Troy Baker and Roger Clark clash in sci-fi thriller Fort Solis, cover star of Edge 385


“We’re trying to create a neutron star, not a black hole”

The impact of the COVID pandemic on videogames has been impossible to ignore, between  the spate of release-date delays to the themes explored in games made during it – from tiny indies to expensive blockbusters. No game tapped into lockdown loneliness quite so successfully as Madison Karrh’s brilliant Birth, while even Nintendo’s new Zelda features a ‘great upheaval’ and a gloom descending over Hyrule.

Edge 385’s cover game, Fort Solis – an independently developed game with production values shooting for triple-A standards – was birthed during those early months of enforced isolation. Like many, game director James Tinsdale exhausted various TV-series boxsets in that time – but as the rest of us moved on to baking banana bread, the co-founder of Liverpool studio Fallen Leaf started writing a script.

While HBO’s The Last Of Us has since seen Naughty Dog’s game enter the broader cultural zeitgeist, Tinsdale sought to take things in the opposite direction: his goal was to put together an interactive sci-fi thriller with the storytelling quality to match the best streaming shows. To which end, he knew he needed a strong cast to bring his words to life – enter two of videogames’ most highly regarded performers, Troy Baker and Roger Clark. In our 16-page cover feature, we talk to Baker, Clark and Tinsdale about the process of realising this “dense and deep” story – one tailored towards the very audience whose viewing habits changed when lockdown began.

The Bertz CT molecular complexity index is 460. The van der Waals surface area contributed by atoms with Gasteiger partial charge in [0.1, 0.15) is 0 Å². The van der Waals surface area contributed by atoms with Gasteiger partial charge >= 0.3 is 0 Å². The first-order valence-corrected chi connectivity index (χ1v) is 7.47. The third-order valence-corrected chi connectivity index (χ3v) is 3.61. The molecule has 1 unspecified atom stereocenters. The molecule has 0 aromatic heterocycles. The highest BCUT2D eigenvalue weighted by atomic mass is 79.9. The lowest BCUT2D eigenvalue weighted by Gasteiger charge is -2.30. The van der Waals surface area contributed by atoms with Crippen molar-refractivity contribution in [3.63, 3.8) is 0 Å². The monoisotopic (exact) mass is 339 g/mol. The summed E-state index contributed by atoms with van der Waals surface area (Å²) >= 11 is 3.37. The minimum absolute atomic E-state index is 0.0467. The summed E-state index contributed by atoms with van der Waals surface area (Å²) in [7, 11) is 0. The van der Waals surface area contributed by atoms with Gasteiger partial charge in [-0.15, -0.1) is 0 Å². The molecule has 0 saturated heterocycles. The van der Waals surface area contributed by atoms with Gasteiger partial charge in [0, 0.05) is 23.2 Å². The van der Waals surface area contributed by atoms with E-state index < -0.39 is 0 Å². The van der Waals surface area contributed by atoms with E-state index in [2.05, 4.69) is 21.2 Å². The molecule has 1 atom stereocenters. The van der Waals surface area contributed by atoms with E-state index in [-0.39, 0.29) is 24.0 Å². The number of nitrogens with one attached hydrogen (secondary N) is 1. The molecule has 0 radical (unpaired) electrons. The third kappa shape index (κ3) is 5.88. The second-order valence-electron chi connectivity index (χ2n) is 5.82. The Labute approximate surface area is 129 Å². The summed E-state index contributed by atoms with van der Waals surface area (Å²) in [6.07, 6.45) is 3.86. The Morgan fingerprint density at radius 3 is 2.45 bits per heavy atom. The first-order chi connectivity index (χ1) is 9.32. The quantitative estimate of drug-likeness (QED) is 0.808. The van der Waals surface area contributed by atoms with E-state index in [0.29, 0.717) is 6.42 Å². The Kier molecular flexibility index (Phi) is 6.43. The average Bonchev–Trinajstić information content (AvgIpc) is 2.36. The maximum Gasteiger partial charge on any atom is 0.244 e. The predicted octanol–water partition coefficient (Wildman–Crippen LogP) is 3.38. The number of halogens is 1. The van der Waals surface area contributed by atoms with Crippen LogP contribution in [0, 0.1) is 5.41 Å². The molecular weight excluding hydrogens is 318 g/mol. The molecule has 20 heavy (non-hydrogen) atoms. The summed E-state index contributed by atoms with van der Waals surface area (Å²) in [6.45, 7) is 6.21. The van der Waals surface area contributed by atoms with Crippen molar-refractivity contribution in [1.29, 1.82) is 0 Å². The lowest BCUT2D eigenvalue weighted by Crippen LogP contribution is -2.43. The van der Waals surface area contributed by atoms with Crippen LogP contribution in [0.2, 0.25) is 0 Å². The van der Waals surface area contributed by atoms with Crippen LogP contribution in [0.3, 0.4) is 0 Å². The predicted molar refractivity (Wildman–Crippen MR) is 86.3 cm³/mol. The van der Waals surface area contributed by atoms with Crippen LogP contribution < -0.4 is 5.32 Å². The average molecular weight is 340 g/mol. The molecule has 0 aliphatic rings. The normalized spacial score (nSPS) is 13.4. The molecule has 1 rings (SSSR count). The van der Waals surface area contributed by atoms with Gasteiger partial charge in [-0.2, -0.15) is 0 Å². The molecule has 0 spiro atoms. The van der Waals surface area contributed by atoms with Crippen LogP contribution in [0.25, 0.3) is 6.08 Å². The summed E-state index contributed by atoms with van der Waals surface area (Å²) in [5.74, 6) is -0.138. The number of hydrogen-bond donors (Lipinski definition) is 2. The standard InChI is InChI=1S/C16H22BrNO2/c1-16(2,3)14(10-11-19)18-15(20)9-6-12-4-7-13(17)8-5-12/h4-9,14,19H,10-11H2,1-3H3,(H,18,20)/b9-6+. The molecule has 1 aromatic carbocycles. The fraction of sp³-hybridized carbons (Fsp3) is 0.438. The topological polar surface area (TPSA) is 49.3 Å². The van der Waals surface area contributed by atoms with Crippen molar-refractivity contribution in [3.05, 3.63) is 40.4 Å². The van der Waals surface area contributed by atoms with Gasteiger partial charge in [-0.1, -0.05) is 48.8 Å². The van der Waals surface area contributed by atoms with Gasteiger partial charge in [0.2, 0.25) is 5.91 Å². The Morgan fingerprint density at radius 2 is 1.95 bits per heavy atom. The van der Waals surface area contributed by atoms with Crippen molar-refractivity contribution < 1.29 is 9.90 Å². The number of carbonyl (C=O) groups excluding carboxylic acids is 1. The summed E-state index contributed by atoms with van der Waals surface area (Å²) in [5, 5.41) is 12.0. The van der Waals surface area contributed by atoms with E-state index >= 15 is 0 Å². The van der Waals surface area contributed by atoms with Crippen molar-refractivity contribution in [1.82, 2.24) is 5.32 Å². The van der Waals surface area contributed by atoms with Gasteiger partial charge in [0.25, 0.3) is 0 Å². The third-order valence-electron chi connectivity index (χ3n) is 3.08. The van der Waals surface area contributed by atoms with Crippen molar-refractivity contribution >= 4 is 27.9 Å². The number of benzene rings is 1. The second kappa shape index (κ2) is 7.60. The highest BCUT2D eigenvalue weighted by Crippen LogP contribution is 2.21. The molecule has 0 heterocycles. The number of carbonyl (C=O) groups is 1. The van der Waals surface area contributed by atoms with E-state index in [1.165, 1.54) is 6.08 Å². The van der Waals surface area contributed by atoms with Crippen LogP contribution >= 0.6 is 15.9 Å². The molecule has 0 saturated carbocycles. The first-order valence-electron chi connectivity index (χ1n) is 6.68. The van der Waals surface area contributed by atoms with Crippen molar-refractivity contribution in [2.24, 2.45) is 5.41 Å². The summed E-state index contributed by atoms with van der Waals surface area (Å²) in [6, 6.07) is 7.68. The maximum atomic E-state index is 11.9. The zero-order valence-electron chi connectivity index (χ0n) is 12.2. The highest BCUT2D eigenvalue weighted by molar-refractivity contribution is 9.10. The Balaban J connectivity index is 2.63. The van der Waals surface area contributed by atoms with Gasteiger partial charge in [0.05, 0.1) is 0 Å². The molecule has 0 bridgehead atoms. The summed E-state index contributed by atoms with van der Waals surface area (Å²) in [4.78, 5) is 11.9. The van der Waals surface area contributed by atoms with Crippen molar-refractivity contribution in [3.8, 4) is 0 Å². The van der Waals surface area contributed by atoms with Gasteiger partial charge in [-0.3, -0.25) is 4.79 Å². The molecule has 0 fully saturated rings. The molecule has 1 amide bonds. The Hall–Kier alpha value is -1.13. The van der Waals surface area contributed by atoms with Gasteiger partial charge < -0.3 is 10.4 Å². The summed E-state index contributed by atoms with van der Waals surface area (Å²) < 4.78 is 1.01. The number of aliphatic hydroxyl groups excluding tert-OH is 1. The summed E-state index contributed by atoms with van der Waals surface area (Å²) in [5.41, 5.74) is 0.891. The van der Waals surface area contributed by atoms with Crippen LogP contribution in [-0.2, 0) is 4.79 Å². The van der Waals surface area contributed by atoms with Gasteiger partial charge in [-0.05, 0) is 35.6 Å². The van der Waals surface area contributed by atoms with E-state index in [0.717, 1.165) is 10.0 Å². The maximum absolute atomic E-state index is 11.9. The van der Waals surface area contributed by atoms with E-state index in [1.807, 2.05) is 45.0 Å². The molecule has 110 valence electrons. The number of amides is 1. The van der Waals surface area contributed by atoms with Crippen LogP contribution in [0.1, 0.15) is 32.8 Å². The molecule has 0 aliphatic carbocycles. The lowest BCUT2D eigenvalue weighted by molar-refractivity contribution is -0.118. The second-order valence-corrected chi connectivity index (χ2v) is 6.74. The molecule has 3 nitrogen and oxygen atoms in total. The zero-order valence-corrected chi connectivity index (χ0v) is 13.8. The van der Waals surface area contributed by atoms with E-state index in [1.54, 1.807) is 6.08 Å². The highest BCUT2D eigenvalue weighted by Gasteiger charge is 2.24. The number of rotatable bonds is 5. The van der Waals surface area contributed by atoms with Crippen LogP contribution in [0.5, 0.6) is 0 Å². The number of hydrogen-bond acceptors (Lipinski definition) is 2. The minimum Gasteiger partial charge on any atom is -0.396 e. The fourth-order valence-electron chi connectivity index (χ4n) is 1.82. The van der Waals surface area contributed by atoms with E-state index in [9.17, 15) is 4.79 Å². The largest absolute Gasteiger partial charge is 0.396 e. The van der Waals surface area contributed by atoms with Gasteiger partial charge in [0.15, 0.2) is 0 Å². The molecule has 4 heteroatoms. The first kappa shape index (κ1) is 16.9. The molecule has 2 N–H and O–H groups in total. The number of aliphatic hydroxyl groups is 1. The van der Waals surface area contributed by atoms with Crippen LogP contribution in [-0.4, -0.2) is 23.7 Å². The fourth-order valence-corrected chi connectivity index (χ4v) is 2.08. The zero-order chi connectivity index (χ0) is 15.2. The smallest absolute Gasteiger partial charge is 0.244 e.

Elsewhere in the issue, we discuss the challenges facing contemporary game devs as they struggle to consistently hit the 60fps target promised by modern hardware. There are fresh insights into the unique appeal of asymmetric multiplayer games from the developers behind some of the finest contemporary examples of the genre. And we explore why the distinctive magic of FromSoftware’s Bloodborne endures, eight years after its release.

In Time Extend, we revisit Ice Pick Lodge’s esoteric sandbox RPG Pathologic 2, and examine how this dark, twisted vision became horrifyingly prescient. There’s more light-hearted (and light-fingered) trickery in The Making Of Card Shark, in which we find out how Nerial delivered sleights-of-hand with Kubrickian elegance. Columnist Steven Poole considers how games can be a vaccine against misinformation, while Adrian Hon visits the modern-day arcade, where cocktails and cabinets compete for attention.

Our Hype section highlights a diverse selection of forthcoming attractions including Post Trauma, Anger Foot and Astronaut: The Best, while in Play we run the rule over Star Wars Jedi: Survivor, Redfall, Planet Of Lana, Humanity and Darkest Dungeon II. Not forgetting, of course, Tears Of The Kingdom: has Nintendo managed to produce a second great upheaval for the open-world genre? The answer is in Edge 385, on sale now.